Notes and Changes
My most popular for-sale sweater design is the “Christmas Trees” fair isle dog sweater seen here on Willie. I made the original sample back in 2007 before releasing the pattern, and it worked out fine for me. Recently, I was commissioned to make the sweater again, this time for a little Yorkie in Germany. I have discovered a few errors, and also have come up with some solutions to make the sweater easier to knit, so I have revised the pattern. It includes a new chart and some differences in sizing and stitch counts. The new pdf has been e-mailed to everyone who has purchased the pattern from me this year. I do not have e-mail addresses for previous buyers, but if you’ll e-mail me (firstname.lastname@example.org) or message me here with your Etsy transaction number or a cut-and-paste excerpt from your original pattern, I will be happy to send you a new version of the pattern.
In knitting the pattern the second time around, I have knitted in the round as much as possible, except for the area where the leg openings go and the tail shaping section. So much easier! (I’m not brave enough with the fair isle to go straight across those leg openings and steek, but if you are, I want to know how it turns out so I can congratulate you!) You will have to use short, short needles for this if you try it. I am using size 7’s in about a 16″ length.
This is a pattern that’s already quite elaborate, but you can dress it up even more. I didn’t start knitting in the round until after the neck ribbing so I could leave that open and add a small button and loop to help with getting the sweater over puppy’s head. I’ll also line the neck of the new sweater to prevent stretching as it is worn over time. You can use a seasonal fabric or even a wide piece of ribbon or seam binding to line the neck. Make a facing, just as you would when you’re sewing a garment, press the edges under, and tack it to the inside of the neckline. A piece of ready-made lace trim peeking over the top would be lovely, especially for a little girl dog.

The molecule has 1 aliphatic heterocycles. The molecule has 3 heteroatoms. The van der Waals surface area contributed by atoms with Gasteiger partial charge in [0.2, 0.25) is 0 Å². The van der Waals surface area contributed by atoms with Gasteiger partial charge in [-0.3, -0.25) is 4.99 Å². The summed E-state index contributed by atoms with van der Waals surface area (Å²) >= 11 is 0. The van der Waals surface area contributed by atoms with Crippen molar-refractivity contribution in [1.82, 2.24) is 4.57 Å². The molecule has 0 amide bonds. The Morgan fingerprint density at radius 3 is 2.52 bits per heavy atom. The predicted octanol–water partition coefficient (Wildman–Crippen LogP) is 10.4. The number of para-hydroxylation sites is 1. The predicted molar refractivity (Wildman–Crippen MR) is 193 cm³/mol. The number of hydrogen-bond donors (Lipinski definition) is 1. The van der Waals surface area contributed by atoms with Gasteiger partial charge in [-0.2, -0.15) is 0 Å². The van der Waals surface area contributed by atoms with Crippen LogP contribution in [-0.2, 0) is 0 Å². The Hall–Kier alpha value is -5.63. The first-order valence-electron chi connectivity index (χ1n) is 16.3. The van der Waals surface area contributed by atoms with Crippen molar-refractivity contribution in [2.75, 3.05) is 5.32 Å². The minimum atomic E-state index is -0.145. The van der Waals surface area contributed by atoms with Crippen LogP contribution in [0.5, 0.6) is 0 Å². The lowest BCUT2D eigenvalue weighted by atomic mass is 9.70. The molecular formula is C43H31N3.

The small black dots on the first line of the pattern chart represent bobbles, while the multicolored dots later on indicate beads, bobbles or embroidered French knots to make “berries” for the holly. Try cross-stitching over some of the stitches to add more interest.
About the beading: The first time I made the sweater I just sewed on the beads with sewing thread, kind of randomly wherever I wanted them. Some have started to come off Willie’s sweater (though another sweater with pearl trim is intact), so this time I am knitting the beads on as I knit the sweater. I got the smallest beads with the largest eyes I could find, plus something called a “big eye” needle for stringing the beads onto the yarn. (Even then, about half the beads will not go onto the yarn.) I cut the yarn in workable lengths to do the design and strung the beads directly onto the lime green yarn as I went along making the Christmas trees, pulling them up to place wherever I wanted. This gives a much more secure beading for an active little dog. I will probably go back and dot a few more beads around just to make the sweater really glitzy, but if you do this be sure to knot each bead on individually ~ if not, when one goes, they all go.
The chest size listed on the pattern has changed. There are three sizes: 10-12″, 13-14″, and 17-18″, and these are approximate. It’s hard to be really exact what with people’s different gauges and the way the fair isle is done by different knitters. Also, the sweater is stretchy when worn.
My dog, for example, has a 16″ chest, but the sweater I made him is the middle size and it fits perfectly. Don’t be worried, as the sweater looks good whether it’s stretchy and fitted or a bit loose, and don’t be afraid to go up or down with needle size as you knit to get a good fit. For the sweater I am making now, I cast on with size 5’s, then started knitting the neck with 6’s and changed to 7’s for the body.
This sweater is a challenge to make, but it’s worth the trouble. A definite Christmas card picture and conversation starter. My pup knows how darling he is when holiday season comes around! Once you knit the sweater, you’ll want to take special care of it so it will last from one Christmas to the next. Soak it briefly in a cold-water wash such as Woollite, Johnson’s Baby Shampoo or a wool soak such as Eucalan. Rinse and gently squeeze, then roll the sweater in a towel to remove excess water. Hang or lay flat to dry, then store the sweater in a safe place away from moths!